In the last 3 years, while working on large-scale applications, I spent a lot of my time producing wireframes and final designs in Photoshop/Sketch, before working through several rounds of reviews and user tests.
As a newer member of the Hanno team, and someone new to the process of designing in the browser, I was a bit sceptical about this approach.
But in the past 6 months that I’ve been working with Hanno, the method has undoubtedly proven itself as the fastest and most logical way to build great apps and websites.
Since this is still a relatively new approach in the industry, I want to give a better insight into the workflow, and why we’re using it.
The way of the past
Before tools came along to help us design via rapid prototyping, designing in Photoshop, Illustrator or Fireworks was easily the most efficient option. But nowadays, with frameworks like Bootstrap, educational websites for HTML/CSS on every corner, and excellent development tools like Sublime Text, and its powerful packages, it is very easy to get into prototyping and switch to designing in the browser.
By now, building a design in Photoshop feels like an anachronism, screaming for a resolution.
Let’s consider some of the weaknesses of the traditional way of designing websites, each of which can significantly limit the success of your final product:
- In a project’s life cycle, talking about aesthetics should be one of the final items on the agenda. It’s simply not that important at the beginning (or even the middle) of the UX design process.
- Ultimately, Photoshop mockups are just static, unclickable images, which leave all the interactions and effects to the viewer’s imagination.
- Creating a design from the ground up requires a significant amount of time. You have to define colours, typography, form elements, different assets, etc. And if you’re designing a single page of a mockup, it’s almost impossible for you to consider the wider context that these elements will be used in – you’re just moving pixels around the canvas, rather than considering the UX of the product as a whole.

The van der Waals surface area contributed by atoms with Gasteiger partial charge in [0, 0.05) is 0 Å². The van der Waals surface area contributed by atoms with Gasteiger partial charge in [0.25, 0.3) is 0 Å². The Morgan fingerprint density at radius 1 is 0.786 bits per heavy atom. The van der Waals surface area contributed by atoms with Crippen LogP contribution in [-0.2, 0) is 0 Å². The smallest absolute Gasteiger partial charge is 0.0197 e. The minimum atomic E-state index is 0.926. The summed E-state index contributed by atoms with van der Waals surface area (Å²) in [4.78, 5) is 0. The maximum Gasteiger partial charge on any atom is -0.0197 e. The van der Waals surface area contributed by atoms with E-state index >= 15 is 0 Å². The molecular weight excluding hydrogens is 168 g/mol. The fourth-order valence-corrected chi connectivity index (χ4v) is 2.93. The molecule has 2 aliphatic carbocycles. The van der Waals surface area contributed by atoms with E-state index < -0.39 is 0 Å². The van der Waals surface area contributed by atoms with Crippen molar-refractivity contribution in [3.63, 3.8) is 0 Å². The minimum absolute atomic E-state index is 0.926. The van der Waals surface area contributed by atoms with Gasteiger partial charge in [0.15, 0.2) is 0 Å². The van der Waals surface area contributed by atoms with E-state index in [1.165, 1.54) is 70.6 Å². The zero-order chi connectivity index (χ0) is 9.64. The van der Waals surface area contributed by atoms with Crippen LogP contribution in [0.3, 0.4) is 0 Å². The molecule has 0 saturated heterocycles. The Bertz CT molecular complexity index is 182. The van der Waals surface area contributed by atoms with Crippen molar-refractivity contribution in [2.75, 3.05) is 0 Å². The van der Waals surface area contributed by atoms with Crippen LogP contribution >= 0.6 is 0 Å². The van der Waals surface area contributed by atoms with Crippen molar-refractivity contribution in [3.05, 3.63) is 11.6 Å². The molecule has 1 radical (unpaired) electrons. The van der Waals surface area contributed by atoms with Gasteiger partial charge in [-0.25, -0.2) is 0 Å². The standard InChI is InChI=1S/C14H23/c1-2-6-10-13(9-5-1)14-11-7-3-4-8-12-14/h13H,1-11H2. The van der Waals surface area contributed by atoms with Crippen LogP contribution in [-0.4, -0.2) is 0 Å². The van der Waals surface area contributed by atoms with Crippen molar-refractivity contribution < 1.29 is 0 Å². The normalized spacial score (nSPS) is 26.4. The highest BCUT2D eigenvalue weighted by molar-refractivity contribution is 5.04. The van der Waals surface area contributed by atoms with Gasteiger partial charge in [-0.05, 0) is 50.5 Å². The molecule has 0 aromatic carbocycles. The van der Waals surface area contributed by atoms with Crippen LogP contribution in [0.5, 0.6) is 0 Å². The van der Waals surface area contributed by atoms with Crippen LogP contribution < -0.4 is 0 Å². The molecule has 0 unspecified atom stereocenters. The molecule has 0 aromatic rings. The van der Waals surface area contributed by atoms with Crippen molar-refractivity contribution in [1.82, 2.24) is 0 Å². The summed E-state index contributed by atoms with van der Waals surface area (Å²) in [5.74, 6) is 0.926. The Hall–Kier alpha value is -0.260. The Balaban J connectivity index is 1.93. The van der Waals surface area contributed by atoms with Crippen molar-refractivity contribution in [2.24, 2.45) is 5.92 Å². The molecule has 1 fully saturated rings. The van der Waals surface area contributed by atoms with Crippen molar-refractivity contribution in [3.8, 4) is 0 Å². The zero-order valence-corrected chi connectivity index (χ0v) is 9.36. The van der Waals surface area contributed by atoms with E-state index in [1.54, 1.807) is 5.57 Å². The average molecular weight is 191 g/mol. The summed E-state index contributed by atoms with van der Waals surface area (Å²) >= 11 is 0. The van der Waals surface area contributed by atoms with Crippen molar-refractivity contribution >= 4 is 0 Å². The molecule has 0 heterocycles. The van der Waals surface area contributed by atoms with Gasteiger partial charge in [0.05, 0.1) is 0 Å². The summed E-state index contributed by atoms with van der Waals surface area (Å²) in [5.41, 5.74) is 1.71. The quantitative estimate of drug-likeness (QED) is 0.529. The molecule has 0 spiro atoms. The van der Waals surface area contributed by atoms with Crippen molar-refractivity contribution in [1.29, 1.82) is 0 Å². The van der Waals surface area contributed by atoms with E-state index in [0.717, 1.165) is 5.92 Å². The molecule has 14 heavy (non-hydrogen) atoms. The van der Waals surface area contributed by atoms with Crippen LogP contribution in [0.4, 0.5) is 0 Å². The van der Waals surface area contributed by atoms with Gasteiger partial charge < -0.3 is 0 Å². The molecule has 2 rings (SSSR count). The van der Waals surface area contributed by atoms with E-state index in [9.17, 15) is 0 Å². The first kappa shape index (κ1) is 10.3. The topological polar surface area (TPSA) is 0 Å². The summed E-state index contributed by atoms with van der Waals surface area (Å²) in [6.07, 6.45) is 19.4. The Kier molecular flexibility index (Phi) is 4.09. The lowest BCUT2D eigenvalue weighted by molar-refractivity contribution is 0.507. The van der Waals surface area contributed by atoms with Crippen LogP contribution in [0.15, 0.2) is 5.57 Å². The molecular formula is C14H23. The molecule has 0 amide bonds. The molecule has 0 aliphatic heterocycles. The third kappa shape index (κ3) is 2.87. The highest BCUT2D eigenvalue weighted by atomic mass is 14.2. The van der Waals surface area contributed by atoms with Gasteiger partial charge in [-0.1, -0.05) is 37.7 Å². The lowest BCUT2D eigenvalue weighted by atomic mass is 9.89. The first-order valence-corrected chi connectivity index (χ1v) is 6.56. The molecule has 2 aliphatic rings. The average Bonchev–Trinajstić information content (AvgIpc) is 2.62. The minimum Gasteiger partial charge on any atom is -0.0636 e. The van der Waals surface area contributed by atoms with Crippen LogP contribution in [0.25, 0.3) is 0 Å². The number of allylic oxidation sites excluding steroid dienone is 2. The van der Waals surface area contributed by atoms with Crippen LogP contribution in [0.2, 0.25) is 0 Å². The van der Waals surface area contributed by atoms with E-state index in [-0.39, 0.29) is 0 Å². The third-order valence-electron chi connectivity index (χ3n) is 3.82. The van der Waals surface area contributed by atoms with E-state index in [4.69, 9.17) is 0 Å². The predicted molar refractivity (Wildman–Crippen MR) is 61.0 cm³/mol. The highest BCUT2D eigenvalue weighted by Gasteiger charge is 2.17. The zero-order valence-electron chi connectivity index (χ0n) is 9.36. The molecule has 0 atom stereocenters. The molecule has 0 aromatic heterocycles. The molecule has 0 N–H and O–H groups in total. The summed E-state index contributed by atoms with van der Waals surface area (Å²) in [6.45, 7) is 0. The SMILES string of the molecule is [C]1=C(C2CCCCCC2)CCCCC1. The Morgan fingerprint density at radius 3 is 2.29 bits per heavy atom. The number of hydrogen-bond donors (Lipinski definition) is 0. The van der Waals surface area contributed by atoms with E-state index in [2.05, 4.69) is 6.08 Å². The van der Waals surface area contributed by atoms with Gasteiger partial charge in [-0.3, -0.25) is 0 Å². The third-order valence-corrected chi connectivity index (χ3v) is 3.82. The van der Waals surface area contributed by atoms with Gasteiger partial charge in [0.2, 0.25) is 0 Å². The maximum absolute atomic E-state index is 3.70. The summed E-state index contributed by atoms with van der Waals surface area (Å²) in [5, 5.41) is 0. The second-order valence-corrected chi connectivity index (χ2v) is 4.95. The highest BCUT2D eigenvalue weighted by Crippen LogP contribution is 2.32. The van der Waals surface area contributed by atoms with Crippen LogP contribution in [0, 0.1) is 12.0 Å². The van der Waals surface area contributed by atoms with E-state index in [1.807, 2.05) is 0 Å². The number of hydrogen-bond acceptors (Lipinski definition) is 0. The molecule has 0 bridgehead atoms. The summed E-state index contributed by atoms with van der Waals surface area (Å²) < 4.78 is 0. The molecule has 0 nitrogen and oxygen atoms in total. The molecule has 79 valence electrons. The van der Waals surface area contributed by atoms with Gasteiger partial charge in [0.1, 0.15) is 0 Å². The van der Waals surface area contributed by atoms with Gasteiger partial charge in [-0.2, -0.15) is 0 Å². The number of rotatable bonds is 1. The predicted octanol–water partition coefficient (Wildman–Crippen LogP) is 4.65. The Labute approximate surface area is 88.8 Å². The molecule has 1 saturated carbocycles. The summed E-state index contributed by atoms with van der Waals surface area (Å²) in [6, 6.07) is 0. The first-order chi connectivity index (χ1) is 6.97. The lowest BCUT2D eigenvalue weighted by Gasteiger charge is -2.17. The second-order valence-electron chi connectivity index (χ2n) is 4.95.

- The final mockup simply won’t look the same in a browser, since different browsers render things very differently to each other, and to Photoshop (particularly when it comes to fonts, borders and colours).
- Even when you’re satisfied with the design, you’ll then need to recreate the entire thing again, this time with HTML+CSS. Even pulling out colours, fonts, borders, widths for the development stage, is a painful process.
- While we’re heading to a multi-device, multi-width world (OK, we’re actually there, right now), the design mockup you’ve produced is still just a fixed width layout. Designing for different devices is a painfully slow process.
Producing ‘final-looking’ visual assets and final mockups early on the design process can require significant time and budget spend, and equally importantly, can often remove the creative drive and freedom to iterate and improve the design further as we discover new information later on in the process.
Why designing in the browser is the best way to fix this
The main benefit of switching to designing in the browser is that we can deliver better results much faster, and speed up the development process significantly:
- Rapid prototyping with Foundation or Bootstrap allows us to set up website skeletons in hours, rather than days.
- We can see the content in context and decide if it’s the right place at the right time. Content strategy decisions take place at the same time (or earlier) as design decisions – this is the way it should be, but rarely is, when we work with static mockups.
- Since we’re building an interactive prototype, the client can actually click and browse through pages, experience interactions, and give feedback based on real user experience, not a hypothetical end-result.
- Since you are building your application to a fluid grid (and ideally, working mobile-first), you can instantly check and design for different devices: mobile and tablet views.
- It’s extremely fast to explore different colour, layout and typography variations across a whole product. By writing HTML and CSS (Sass, frequently) with frequent code reviews, the prototype’s code can go directly into production – no duplicate effort is required!
When we do this at Hanno, our goal with this process is to maximise the UX output we can deliver, and ask serious questions about the content strategy along the way.
We work with a framework like Bootstrap or Foundation, and even avoid adding additional brand and custom styling while we initially prototype. This lets us focus on the important stuff and iterate fast. We can discover, analyse, and discard ineffective or flawed directions much quicker.
It’s safe to say that as a client, while this is definitely a shift away from the old, waterfall approach. But to go even further…
If you still request final mockups as early-stage deliverables in the design process, you’re leaving yourself at a serious disadvantage, inflating a project budget and killing momentum at the same time.
There’s of course, plenty more to discuss, and I’ll be explaining more about how we integrated this way of working into our design process at Hanno, in my next Logbook post.
Thinking about jumping into design in the browser?
Great! Here are a couple of other posts to help you get started: